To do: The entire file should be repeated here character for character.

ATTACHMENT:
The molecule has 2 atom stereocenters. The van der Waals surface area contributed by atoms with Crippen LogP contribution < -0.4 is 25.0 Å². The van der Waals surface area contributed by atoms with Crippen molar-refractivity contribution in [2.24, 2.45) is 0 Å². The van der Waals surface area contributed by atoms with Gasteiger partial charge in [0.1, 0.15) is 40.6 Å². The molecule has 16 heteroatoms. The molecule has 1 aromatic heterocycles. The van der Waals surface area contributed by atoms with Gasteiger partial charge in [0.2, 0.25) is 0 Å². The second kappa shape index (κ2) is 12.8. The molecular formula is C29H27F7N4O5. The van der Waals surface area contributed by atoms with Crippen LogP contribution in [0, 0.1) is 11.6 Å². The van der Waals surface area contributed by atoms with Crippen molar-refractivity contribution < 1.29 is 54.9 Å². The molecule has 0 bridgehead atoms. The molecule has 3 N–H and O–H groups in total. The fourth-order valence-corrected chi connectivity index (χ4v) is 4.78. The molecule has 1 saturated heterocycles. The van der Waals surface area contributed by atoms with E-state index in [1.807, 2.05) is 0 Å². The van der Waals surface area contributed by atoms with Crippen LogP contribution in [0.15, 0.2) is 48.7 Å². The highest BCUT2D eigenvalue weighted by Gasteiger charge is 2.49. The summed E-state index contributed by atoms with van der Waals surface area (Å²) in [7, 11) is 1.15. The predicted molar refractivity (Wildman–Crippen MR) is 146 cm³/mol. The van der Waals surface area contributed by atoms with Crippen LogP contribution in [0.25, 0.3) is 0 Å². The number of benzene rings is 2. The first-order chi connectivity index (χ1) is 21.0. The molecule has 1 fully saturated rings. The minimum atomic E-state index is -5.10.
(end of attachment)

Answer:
The molecule has 2 atom stereocenters. The van der Waals surface area contributed by atoms with Crippen LogP contribution < -0.4 is 25.0 Å². The van der Waals surface area contributed by atoms with Crippen molar-refractivity contribution in [2.24, 2.45) is 0 Å². The van der Waals surface area contributed by atoms with Gasteiger partial charge in [0.1, 0.15) is 40.6 Å². The molecule has 16 heteroatoms. The molecule has 1 aromatic heterocycles. The van der Waals surface area contributed by atoms with Gasteiger partial charge in [0.2, 0.25) is 0 Å². The second kappa shape index (κ2) is 12.8. The molecular formula is C29H27F7N4O5. The van der Waals surface area contributed by atoms with Crippen LogP contribution in [0, 0.1) is 11.6 Å². The van der Waals surface area contributed by atoms with Crippen molar-refractivity contribution < 1.29 is 54.9 Å². The molecule has 0 bridgehead atoms. The molecule has 3 N–H and O–H groups in total. The fourth-order valence-corrected chi connectivity index (χ4v) is 4.78. The molecule has 1 saturated heterocycles. The van der Waals surface area contributed by atoms with E-state index in [1.807, 2.05) is 0 Å². The van der Waals surface area contributed by atoms with Crippen LogP contribution in [0.15, 0.2) is 48.7 Å². The highest BCUT2D eigenvalue weighted by Gasteiger charge is 2.49. The summed E-state index contributed by atoms with van der Waals surface area (Å²) in [7, 11) is 1.15. The predicted molar refractivity (Wildman–Crippen MR) is 146 cm³/mol. The van der Waals surface area contributed by atoms with Crippen LogP contribution in [0.25, 0.3) is 0 Å². The number of benzene rings is 2. The first-order chi connectivity index (χ1) is 21.0. The molecule has 1 fully saturated rings. The minimum atomic E-state index is -5.10.